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Data analysis: visualisations in Excel
Data analysis: visualisations in Excel

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1.1 Using Excel

You can run Excel by double-clicking on the Excel icon on your desktop or laptop (or select Excel 2013 or your version from your list of programs).

Excel will open with a clean, new worksheet called Book 1 that contains only one worksheet (Sheet1). You can add more sheets by clicking on the plus sign at the bottom of the worksheet or spreadsheet in case one sheet becomes too small or too cluttered. This will help you to organise and manage your large sets of data, or a variety of data.

Add a new worksheet by clicking on the plus sign. The new sheet Sheet2 looks exactly like Sheet1. Each individual cell is labelled according to the A1 reference style. This means that columns are labelled with letters from A to XFD and rows with number 1 to 1048576. You will be using this style, as opposed to the R1C1 reference style, which labels both rows and columns with numbers. However, it is sometimes useful to think of a value or formula as being in a cell with a specific row number and column number.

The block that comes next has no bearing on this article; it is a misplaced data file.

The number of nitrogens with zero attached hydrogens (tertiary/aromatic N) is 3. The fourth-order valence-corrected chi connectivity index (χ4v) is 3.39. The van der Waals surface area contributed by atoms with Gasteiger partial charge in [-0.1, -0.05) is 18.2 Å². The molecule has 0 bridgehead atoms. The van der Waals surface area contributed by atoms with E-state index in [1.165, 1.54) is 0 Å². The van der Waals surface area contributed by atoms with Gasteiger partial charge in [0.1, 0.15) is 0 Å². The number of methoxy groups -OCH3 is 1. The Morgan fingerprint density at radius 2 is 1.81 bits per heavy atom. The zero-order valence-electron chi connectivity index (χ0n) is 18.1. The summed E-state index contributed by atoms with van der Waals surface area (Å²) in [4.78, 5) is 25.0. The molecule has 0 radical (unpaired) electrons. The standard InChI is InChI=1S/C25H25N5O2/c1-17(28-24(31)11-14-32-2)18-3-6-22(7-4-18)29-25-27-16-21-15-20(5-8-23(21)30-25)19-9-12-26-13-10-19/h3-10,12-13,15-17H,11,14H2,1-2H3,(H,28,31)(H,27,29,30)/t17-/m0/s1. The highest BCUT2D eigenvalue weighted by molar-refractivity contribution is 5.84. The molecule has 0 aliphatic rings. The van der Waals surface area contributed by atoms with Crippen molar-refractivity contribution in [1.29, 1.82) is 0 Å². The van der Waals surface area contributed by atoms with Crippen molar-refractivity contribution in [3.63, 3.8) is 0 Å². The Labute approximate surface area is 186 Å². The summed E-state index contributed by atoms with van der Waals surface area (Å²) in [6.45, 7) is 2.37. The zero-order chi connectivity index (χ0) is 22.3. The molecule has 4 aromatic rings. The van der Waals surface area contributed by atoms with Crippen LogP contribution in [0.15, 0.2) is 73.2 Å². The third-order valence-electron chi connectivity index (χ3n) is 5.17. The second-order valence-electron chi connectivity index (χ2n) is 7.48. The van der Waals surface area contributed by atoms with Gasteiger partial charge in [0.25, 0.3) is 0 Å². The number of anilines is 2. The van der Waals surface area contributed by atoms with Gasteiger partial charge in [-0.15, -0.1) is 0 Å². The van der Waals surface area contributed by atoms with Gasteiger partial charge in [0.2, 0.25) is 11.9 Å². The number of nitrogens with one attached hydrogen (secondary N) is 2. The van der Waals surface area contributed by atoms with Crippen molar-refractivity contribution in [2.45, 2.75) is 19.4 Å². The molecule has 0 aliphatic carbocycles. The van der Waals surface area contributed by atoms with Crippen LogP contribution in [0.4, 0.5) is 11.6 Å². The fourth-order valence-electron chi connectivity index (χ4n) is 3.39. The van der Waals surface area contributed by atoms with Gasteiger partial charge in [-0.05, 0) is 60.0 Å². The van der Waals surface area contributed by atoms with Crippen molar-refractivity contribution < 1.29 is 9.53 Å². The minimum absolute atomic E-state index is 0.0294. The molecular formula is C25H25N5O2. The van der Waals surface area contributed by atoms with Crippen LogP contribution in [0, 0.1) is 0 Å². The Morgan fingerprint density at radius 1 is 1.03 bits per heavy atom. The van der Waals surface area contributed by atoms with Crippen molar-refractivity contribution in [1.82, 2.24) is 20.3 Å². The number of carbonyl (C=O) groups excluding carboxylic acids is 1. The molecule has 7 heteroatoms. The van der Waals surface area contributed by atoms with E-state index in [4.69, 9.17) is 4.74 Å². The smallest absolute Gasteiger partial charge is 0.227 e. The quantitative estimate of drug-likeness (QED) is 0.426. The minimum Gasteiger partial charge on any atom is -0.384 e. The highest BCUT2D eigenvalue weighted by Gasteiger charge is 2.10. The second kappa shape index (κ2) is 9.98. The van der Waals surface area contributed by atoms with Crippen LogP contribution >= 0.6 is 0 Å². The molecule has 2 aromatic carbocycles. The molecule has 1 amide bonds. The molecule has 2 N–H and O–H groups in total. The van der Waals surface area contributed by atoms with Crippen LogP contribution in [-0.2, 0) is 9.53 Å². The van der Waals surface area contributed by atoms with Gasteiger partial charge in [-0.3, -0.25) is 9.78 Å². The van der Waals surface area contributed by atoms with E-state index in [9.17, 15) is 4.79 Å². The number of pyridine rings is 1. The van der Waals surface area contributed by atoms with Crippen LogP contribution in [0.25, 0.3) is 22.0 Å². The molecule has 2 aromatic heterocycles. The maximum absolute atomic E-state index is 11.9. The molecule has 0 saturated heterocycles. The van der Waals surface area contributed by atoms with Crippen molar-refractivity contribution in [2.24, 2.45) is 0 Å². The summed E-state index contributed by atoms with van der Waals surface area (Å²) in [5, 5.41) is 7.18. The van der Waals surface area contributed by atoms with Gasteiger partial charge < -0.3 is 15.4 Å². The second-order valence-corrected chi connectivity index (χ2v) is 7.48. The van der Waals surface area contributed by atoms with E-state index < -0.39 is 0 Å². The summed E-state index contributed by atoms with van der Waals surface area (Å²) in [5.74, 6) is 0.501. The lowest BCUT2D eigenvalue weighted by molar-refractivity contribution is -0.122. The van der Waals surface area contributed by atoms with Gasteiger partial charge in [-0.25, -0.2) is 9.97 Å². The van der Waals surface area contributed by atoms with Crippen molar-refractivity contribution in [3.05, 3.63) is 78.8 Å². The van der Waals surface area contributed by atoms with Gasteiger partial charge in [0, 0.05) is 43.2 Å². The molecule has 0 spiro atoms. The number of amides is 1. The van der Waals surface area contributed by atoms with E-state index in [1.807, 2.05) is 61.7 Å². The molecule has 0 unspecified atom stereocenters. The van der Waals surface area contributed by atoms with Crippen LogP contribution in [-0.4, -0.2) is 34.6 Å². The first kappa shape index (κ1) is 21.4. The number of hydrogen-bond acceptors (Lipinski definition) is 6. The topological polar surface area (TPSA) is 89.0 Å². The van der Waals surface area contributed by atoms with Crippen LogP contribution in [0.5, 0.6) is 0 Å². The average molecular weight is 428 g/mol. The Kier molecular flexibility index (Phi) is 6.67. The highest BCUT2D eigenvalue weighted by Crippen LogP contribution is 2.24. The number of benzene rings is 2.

A blank Excel worksheet with the different editing tools at the top
Figure 2 An empty worksheet in Excel

The latest versions of Excel, including Excel 2013, are organised using a ribbon interface, which consists of a collection of icons for each tab. The screenshot above in Figure 2 shows the Home ribbon with several icons for general editing such as font size, text alignment or cell styles. In this section, you will use the Insert, Formulas and Data tabs in Excel. You may click on each tab and familiarise yourself with the large main icons.

You should not be worried if you are not very familiar with Excel, or do not know how to use the various icons, tabs and functions yet. The aim of this course is to gradually build up your familiarity with the software.